Coworking has maintained that hot topic of discussion within the real estate and office market conversation over the past few years. As new coworking trends emerge, Cal Lee, global head of Workthere, believes that operators will begin focusing on the importance of experience, flexibility, and well-being in their spaces.
“This year there has been particular question marks over the sustainability of the serviced office sector due to its somewhat rapid renaissance over the last five years, however, the flexible office market continues to go from strength to strength and its irreversible impact on the overall workspace has secured its position in the long term,” said Lee.
In 2019, providers are expected to globalize their footprint. For example, The Office Group (TOG), announced its first European location, as well as New York-based operator Knotel entering the London market. More U.S. names will be entering the European market and UK providers will become a bigger presence in major European cities.
Another growing trend will be the increase of niche coworking spaces. Some spaces are female-centric, while others focus on retail and fashion in order to attract specific clients. The biggest niche trend expected in 2019 is the inclusion of on-site child care services.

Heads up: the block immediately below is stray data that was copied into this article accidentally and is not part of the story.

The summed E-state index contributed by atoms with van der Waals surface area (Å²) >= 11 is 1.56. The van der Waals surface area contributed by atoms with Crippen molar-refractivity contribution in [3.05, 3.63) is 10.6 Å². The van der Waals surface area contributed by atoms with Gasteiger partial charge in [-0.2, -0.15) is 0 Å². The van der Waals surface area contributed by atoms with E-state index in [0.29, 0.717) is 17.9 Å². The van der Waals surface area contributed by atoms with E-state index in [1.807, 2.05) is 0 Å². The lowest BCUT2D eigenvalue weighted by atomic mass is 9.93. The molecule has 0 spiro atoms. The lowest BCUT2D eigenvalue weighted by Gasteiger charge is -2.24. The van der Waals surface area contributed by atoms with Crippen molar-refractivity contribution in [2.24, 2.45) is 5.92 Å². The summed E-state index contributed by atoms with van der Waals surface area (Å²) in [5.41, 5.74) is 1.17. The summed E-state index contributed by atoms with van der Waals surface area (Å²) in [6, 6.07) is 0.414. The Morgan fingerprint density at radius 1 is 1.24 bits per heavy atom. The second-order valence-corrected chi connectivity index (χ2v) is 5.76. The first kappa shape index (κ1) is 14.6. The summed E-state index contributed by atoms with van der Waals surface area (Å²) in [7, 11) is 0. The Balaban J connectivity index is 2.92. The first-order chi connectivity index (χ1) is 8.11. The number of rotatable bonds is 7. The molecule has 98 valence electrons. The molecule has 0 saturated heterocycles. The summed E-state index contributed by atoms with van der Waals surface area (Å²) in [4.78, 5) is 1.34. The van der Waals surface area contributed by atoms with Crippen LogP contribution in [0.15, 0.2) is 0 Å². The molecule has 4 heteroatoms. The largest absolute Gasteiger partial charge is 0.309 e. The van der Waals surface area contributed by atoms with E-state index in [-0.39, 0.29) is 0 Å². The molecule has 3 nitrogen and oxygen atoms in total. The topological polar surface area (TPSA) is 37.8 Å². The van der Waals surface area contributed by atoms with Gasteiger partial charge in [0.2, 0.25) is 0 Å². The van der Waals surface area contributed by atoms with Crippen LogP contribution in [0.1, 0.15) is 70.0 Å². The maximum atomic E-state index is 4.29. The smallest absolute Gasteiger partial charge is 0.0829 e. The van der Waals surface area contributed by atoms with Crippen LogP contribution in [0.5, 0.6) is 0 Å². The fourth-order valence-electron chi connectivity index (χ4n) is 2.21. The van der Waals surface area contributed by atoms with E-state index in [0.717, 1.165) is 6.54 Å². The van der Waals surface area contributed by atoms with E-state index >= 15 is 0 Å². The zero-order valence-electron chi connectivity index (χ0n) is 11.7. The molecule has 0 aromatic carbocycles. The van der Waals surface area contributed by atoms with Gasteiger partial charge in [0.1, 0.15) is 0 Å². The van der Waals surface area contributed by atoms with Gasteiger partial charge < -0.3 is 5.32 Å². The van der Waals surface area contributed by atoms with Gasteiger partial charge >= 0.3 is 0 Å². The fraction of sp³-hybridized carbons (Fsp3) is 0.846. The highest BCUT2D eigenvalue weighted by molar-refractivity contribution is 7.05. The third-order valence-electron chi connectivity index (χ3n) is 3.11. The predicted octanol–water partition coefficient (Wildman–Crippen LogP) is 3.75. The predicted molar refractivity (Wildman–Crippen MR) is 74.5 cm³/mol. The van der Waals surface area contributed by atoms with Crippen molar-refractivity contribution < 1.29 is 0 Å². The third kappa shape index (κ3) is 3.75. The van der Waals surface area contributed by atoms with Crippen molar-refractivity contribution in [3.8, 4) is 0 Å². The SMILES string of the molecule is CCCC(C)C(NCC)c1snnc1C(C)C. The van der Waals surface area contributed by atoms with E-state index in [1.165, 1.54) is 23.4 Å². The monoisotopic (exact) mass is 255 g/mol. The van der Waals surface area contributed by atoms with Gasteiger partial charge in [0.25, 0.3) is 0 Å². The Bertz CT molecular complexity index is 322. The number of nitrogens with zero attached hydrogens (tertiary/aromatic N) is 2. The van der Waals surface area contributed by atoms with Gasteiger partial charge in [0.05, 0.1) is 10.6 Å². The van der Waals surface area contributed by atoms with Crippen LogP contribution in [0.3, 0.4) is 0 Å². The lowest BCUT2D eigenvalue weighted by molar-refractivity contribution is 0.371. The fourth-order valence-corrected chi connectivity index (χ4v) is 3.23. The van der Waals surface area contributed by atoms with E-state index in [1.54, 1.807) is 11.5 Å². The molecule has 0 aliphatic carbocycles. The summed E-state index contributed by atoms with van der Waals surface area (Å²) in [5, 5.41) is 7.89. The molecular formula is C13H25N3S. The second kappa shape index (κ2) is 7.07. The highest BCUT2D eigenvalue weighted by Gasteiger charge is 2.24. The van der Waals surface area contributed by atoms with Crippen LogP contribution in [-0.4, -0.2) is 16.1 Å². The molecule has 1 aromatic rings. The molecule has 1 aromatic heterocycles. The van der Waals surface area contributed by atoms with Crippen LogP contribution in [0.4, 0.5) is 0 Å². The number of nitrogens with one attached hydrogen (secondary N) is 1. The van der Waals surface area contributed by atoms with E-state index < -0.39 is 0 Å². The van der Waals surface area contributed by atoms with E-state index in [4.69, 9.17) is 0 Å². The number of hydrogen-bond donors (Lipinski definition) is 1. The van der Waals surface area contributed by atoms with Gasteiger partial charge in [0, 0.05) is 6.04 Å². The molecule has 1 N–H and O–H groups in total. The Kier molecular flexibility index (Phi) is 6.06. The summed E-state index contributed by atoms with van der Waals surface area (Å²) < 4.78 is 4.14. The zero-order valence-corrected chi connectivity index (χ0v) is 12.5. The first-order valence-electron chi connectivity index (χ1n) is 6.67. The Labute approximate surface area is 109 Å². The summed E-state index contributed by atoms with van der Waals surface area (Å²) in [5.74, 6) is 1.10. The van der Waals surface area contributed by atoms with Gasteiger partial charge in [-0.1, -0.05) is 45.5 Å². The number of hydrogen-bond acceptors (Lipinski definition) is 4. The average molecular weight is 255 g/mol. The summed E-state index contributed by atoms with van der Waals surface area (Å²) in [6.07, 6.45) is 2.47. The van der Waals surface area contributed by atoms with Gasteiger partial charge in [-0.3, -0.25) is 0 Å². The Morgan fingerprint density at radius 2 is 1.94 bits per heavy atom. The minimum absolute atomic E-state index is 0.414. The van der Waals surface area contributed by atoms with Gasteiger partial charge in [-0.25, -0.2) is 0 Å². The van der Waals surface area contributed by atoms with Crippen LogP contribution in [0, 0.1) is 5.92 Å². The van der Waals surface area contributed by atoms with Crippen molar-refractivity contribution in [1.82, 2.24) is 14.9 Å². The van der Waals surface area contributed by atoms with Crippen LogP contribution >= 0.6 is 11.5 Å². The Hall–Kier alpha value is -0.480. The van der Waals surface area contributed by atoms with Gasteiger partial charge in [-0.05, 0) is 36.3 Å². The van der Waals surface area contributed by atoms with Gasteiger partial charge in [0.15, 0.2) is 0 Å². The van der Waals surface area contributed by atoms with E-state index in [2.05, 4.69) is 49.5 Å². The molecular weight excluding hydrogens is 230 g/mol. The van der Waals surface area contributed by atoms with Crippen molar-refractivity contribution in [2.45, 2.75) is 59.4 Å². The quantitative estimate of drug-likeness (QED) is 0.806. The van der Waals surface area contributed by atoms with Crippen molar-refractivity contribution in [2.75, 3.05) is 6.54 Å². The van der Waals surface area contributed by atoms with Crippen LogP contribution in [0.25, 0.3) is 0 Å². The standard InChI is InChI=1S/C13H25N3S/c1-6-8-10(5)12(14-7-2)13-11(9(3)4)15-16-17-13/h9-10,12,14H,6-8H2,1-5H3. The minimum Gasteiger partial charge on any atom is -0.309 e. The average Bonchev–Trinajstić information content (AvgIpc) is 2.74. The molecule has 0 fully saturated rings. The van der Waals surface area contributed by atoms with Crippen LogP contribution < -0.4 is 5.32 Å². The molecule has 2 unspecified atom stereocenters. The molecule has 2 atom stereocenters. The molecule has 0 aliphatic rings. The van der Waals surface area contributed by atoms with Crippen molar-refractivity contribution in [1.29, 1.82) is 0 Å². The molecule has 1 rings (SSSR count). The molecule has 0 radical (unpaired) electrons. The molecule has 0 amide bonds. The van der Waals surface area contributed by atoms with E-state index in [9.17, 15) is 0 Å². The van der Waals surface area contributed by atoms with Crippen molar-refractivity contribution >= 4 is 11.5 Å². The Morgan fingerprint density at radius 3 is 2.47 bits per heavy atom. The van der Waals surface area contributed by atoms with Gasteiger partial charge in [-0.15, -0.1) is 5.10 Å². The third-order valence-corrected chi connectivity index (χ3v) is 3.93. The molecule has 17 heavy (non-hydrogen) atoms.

Landlords will also begin delving deeper into launching their own coworking spaces. The challenge for landlords will be delivering the hospitality and services seen by many providers.
As the market grows, competition amongst spaces will most likely lead to consolidation. About 40% of coworking spaces do not make a profit, which is not sustainable. When providers scale too quickly, they risk not meeting market demands.
Lastly, in order to be taken seriously as a mainstream market, providers should maintain transparency on all fronts.